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The second volume of Mr. Murray's edition of Byron's Letters and Fournals carries the autobiographical record of the poet's life from August, 1811, to April, 1814. Between these dates were published Childe Harold (Cantos I., II.), The Walts, The Giaour, The Bride of Abydos, the Ode to Napoleon Buonaparte. At the beginning of this period Byron had suddenly become the idol of society; towards its close his personal popularity almost as rapidly declined before a storm of political vituperation.
Three great collections of Byron's letters, as was noted in the Preface to the previous volume, are in exist
The first is contained in Moore's Life (1830); the second was published in America, in FitzGreene Halleck's edition of Byron's Works (1847); of the third, edited by Mr. W. E. Henley, only the first volume has yet appeared. A comparison between the letters contained in these three collections and in that of Mr. Murray, down to December, 1813, shows the following results : Moore prints 152 letters; Halleck, 192; Mr. Henley, 231. Mr. Murray's edition adds 236 letters to
Moore, 196 to Halleck, and to Mr. Henley 157. It should also be noticed that the material added to Moore's Life in the second and third collections consists almost entirely of letters which were already in print, and had been, for the most part, seen and rejected by the biographer. The material added in Mr. Murray's edition, on the contrary, consists mainly of letters which have never before been published, and were inaccessible to Moore when he wrote his Life of Byron.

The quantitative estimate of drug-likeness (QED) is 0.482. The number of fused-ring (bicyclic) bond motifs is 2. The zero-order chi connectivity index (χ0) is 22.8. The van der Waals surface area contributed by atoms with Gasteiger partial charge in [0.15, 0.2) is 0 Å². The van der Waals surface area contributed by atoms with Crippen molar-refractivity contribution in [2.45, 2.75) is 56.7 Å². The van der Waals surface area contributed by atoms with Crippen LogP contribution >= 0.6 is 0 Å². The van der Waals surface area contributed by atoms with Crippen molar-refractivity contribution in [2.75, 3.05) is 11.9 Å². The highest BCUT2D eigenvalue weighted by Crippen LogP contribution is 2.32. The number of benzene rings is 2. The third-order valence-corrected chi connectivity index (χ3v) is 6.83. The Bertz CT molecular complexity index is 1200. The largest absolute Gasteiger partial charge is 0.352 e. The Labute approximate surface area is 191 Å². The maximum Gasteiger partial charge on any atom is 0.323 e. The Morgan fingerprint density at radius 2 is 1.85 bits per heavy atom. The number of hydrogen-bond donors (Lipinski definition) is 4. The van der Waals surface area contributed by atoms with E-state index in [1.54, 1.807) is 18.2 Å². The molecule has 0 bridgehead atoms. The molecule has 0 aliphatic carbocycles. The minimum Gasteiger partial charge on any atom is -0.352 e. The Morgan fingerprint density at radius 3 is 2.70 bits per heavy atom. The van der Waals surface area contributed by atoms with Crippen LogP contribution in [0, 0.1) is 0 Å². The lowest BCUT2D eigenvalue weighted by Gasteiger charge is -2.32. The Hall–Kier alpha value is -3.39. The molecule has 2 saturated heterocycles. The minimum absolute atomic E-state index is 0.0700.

These necessary comparisons suggest some further remarks. It would have been easy, not only to indicate what letters or portions of letters are new, but also to state the sources whence they are derived. But, in the circumstances, such a course, at all events for the present, is so impolitic as to be impossible. On the other hand, anxiety has been expressed as to the authority for the text which is adopted in these volumes. To satisfy this anxiety, so far as circumstances allow, the following details are given
The material contained in these two volumes consists partly of letters now for the first time printed; partly of letters already published by Moore, Dallas, and Leigh Hunt, or in such books as Galt's Life of Lord Byron, and the Memoirs of Francis Hodgson. Speaking generally, it may be said that the text of the new matter, with the few exceptions noted below, has been prepared from the original letters, and that it has proved impossible to authenticate the text of most of the old material by any such process.
The point may be treated in greater detail. Out of the 388 letters contained in these two volumes, 220 have